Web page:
Doesn’t the Department of Veteran Affairs take care of homeless veterans?
To a certain degree, yes. According to the VA’s specialized homeless programs served more than 92,000 veterans, however, who experience homelessness annually and must seek assistance from local government agencies and community- and faith-based service organizations. In its November 2007 “Vital Mission” report, the National Alliance to End Homelessness estimated that up to about half a million veterans have characteristics that put them in danger
of homelessness. These veterans may require supportive services outside the scope of the VA homeless program. The years since it began responding to the special needs of homeless veterans, its homeless treatment and assistance network has developed into the nations largest provider of homeless services, service more 100,000 veterans annually.
With an estimated 260,000 veterans homeless at some time during the year, the VA reaches 100,000 of those in need, leaving 160,000 veterans who must seek assistance from local government agencies and service organizations in their communities.
Since 1987, the VA’s programs for homeless veterans have emphasized collaboration with community service providers to assist in expanding services to more veterans in crises. This partnership is credited with reducing the number of homeless veterans on any given day by more than forty percent since 2005. For more information about VA homeless veterans programs, go to http://www.va.gov/homeless/
What services do veterans need?
Veterans need a coordinated effort that provides secure housing and nutritional meals, essential physical health care, substance abuse aftercare and mental health counseling, and personal development and empowerment. Veterans also need job assistance, training and placement assistance.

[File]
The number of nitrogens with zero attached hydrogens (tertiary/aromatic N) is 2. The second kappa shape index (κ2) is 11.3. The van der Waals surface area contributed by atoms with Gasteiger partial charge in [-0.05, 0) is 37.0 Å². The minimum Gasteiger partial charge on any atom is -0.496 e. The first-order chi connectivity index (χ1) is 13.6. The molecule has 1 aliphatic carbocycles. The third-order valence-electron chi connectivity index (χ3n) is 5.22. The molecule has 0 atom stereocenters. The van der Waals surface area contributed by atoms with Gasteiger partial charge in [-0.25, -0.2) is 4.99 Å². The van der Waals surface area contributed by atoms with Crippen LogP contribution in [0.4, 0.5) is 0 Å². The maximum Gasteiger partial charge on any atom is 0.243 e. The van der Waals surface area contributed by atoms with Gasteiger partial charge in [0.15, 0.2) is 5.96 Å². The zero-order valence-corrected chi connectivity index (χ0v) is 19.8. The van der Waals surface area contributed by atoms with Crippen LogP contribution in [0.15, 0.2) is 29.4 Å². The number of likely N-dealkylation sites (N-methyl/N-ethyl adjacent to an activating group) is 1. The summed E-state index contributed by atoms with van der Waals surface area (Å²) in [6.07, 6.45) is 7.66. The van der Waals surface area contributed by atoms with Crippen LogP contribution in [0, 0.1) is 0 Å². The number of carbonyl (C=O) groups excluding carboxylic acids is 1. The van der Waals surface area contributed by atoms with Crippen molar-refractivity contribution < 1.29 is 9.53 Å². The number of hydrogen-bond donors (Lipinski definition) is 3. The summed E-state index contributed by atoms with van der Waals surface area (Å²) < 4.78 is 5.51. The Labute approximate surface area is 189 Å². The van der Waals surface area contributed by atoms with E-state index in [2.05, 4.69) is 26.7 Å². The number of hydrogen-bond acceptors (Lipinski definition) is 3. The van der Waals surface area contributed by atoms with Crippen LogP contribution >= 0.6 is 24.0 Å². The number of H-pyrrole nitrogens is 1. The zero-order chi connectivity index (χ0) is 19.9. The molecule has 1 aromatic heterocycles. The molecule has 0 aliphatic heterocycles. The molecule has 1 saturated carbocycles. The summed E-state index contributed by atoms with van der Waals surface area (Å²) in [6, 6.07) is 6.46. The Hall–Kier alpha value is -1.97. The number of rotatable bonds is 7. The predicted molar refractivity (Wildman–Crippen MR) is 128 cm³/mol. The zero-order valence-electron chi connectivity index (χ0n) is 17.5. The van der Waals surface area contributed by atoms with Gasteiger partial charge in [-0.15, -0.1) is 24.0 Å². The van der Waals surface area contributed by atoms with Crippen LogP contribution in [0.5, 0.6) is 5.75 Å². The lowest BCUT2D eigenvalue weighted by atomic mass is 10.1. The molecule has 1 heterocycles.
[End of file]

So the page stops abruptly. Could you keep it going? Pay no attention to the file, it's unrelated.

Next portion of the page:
NCHV strongly believes that all programs to assist homeless veterans must focus on helping veterans reach the point where they can obtain and sustain employment.
What seems to work best?
The most effective programs for homeless and at-risk veterans are community-based, nonprofit, “veterans helping veterans” groups. Programs that seem to work feature transitional housing with the camaraderie of living in structured, substance-free environments with fellow veterans who are succeeding at bettering themselves. Because government money for homeless veterans is currently limited and serves only one in ten of those in need. It is critical that community groups reach out to help provide the support, resources and opportunities most Americans take for granted; housing, employment and healthcare.
There are about 250 community-based veteran organizations across the country that have demonstrated impressive success in reaching homeless veterans.
These groups are most successful when they work in collaboration with federal, state and local government agencies, other homeless providers, and veteran service organizations. Veterans who participate in these programs have a higher chance of becoming tax-paying, productive citizens again.